|Urhobo Historical Society|
BRITISH COLONIAL RULE
IN THE NIGER DELTA
“Treaties of Protection”
Beginning with the arrival of the Portuguese in the region in the 1480s, the Western Niger Delta emerged as one of the most substantive points of commercial and political contacts between Africans and Europeans on the African continent. For several centuries, European trading nations — including Portugal, France, England, and Holland — were actively engaged in contacts with the Western Niger Delta. Although the evil slave trade was not absent from this part of Africa, the Western Niger Delta did not experience the same amount of devastation from the slave trade as the eastern Niger Delta. So-called legitimate trade predominated in the Western Niger Delta for centuries. By the nineteenth century, England had edged out other European nations in the competitive trade of the Western Niger Delta. By the mid-nineteenth century, it was clear that England’s interests in the region were well beyond mere normal commerce between nations. It had insinuated itself into the political affairs of various communities, particularly the Itsekiri who served as the main middlemen between Europeans and the inland communities of the Western Niger Delta. The Western Niger Delta was part of Britain’s Niger Delta Protectorate that extended its operations throughout the Niger Delta long before the British Colony of Southern Nigeria was inaugurated in 1900. In addition, the Royal Niger Company (later UAC, United Africa Company), was operating as a political agency for British foreign interests.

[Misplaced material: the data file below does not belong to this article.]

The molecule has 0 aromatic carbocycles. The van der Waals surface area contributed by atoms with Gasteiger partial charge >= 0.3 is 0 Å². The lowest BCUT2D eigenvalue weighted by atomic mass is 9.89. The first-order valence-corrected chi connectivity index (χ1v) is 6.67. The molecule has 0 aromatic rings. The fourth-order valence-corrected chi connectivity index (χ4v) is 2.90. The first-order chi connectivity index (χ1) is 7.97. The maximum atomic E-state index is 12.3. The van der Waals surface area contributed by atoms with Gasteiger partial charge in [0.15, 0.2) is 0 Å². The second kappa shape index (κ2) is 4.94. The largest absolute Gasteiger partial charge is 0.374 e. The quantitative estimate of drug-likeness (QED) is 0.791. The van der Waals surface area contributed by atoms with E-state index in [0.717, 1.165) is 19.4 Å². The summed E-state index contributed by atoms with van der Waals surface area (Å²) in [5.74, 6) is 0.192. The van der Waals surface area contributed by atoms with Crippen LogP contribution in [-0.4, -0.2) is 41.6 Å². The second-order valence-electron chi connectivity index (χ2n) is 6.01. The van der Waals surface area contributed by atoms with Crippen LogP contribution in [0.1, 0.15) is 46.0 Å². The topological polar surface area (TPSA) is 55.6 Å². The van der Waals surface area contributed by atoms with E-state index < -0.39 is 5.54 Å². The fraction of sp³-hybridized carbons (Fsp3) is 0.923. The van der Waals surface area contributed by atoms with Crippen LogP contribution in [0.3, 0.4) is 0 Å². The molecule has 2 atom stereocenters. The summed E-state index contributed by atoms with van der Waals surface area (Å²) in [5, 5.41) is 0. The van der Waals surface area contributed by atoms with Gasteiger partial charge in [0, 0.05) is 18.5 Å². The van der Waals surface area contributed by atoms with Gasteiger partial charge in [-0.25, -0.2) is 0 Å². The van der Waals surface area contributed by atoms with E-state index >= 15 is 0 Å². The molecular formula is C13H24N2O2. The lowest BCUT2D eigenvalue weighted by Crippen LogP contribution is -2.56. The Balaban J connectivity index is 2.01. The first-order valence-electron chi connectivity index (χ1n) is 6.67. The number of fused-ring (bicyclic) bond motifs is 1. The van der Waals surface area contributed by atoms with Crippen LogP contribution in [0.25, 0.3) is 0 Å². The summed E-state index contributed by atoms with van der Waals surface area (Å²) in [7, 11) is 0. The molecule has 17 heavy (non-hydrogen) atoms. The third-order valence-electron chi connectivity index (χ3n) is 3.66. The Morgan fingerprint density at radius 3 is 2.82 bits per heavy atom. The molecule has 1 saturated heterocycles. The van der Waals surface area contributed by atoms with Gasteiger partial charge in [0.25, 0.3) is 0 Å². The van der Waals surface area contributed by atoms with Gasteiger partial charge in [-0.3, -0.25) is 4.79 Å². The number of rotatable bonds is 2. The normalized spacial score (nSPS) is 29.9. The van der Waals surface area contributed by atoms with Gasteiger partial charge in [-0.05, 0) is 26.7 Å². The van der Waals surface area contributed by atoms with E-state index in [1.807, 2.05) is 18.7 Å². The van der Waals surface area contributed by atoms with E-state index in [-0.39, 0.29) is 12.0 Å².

Such British interests became manifest in the 1880s. England was now insisting on control of the political affairs of the Itsekiri among whom native “Governors of Benin River” had been appointed for the primary purpose of promoting peaceful commerce. These interests rapidly spread to other communities in the 1890s. Three related instruments were employed by the British to enforce their interests in the Niger Delta. First, gun-boat diplomacy was extensively used to intimidate communities in order to uphold British interests. If gun-boat diplomacy was not invented in the Niger Delta, it was clearly perfected in it. Second, under the cover of gun-boat diplomacy, pro forma treaties were “signed” by Western Niger Delta communities with British agents. Noteworthy in the transactions of the treaties is the role of “interpreters” who routinely vouched that they had explained the treaties to the Chiefs of these communities and that they understood them. The chiefs neither wrote nor read the treaties. Nor did they understand English language in which the text of the treaties was written. The terms of the treaties were not negotiated, because they were printed in England and shipped to the Niger Delta. Third, if gun-boat threats failed and British commands were not heeded, physical punishment of warfare was available to the British. That was the approach the British adopted in their attack on the ancient City of Benin in 1897. Benin rulers had defied British overtures for colonial control of their affairs. The Benin War of 1897 was preceded in 1894 by another attack on an Itsekiri chieftain, Nana Olomu, who broke with the British after serving them well for more than a decade.